By Charles Power
The Fair Work Act 2009 (Cth) (FW Act) protects employees from having adverse action taken against them because of a workplace right they have, whether they have exercised it or not. One of these rights is the right of an employee to make a complaint or enquiry in relation to their employment.
This isn’t quite as simple as it sounds. In fact, judges of the Federal Court, who decide many cases concerning this provision, have different views about when an employee has this kind of workplace right.
What do judges agree on?
Federal Court judges agree that an employee makes complaint when they express discontent, and seek consideration, redress or relief from a matter about which they are aggrieved. A complaint is not made simply because an employee requests assistance.
They also agree that the purpose for the FW Act protection is to enable an employee to advocate for their interests without fear of retribution.
Where do judges disagree?
Federal Court judges disagree on the question of whether an employee needs a legal entitlement to make the complaint in order to be protected by the FW Act. There is also some disagreement about whether the matter that is complained about derives from a right or entitlement of the employee.
In a recent decision, Cummins South Pacific Pty Ltd v Keenan (2020), the minority Judge held the narrow view that a complaining employee could only access the FW Act protection if they had a right to complain sourced in legislation, contract or general law. Therefore, the mere fact that an employee makes an employment-related complaint is not enough for the protection to apply.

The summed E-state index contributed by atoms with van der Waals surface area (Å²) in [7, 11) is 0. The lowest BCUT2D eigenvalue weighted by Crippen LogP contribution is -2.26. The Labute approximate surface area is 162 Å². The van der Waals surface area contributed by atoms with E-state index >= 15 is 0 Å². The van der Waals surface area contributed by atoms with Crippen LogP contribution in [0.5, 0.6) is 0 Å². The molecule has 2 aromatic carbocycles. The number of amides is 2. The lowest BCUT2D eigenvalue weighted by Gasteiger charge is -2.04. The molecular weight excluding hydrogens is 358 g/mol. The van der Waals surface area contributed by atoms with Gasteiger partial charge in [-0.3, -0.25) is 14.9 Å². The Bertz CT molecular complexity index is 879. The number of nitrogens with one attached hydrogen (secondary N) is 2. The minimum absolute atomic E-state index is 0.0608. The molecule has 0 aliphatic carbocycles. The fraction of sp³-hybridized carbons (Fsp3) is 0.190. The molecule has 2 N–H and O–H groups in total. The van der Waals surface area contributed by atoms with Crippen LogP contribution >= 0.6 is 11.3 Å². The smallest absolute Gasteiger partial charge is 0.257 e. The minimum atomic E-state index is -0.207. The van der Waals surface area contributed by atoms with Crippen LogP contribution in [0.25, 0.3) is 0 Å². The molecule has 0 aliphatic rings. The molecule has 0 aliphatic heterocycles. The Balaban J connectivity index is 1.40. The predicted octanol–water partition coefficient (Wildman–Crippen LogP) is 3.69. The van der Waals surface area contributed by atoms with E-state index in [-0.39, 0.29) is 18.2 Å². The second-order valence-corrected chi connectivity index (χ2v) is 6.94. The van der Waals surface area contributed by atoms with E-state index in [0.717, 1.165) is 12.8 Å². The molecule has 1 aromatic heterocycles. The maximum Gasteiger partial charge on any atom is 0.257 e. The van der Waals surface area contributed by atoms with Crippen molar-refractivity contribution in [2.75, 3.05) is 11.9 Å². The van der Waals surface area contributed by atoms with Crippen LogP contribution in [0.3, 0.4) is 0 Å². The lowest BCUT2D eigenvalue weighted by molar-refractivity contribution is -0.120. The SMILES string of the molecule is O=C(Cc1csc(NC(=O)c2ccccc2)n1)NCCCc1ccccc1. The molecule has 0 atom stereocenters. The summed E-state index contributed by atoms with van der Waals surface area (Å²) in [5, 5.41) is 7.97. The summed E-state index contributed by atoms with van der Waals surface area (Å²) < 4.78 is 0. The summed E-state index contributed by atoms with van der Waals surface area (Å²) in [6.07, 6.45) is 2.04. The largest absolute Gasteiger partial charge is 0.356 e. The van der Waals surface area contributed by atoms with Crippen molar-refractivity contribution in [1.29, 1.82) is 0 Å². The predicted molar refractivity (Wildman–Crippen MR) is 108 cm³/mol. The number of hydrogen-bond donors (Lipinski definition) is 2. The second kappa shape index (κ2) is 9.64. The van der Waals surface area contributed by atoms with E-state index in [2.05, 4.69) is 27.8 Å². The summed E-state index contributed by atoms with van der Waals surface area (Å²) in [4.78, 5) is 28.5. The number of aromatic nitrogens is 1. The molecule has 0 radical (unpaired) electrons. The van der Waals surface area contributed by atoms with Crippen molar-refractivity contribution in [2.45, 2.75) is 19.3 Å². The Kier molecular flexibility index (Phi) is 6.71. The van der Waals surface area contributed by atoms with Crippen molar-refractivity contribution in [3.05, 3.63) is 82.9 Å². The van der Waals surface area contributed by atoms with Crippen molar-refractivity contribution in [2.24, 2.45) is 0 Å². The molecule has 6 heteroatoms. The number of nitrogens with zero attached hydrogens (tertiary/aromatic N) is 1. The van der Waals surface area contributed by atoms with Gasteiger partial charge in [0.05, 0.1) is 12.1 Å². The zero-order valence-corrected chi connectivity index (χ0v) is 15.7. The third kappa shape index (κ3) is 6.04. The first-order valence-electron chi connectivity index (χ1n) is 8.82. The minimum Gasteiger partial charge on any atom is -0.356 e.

However, this Judge ruled that when an employee complained about a formal performance management process instigated by the employer, the employee’s right to complain was sourced in his employment contract. That is because the employee’s contract required the employee to comply with all his employer’s policies, procedures and requirements, including its performance management policy. Therefore, he was contractually obliged to participate in the performance management process. This meant he was entitled to voice his complaint because an employer may only exercise a contractual right, bona fide for the purpose for which it was conferred. The employee was entitled to expect that such a right would not be exercised capriciously or in a manner that would deprive him of the benefit of his contract with the employer.
The employer was subject to an implied (or unwritten) obligation not to exercise its right to instigate its performance management process policy in a way that would deprive the employee of the right to fairly respond to the matters raised by the employer. When the employee complained the matters of alleged non-performance raised were ambiguous and/or subjective, he was contractually entitled to do so.
It is likely that the narrower interpretation of when an employee is protected in making an employment-related complaint will consolidate in the various decisions of the Federal Court. However, the above approach shows that judges will, in some cases, stretch to find a general law source for the right to complain.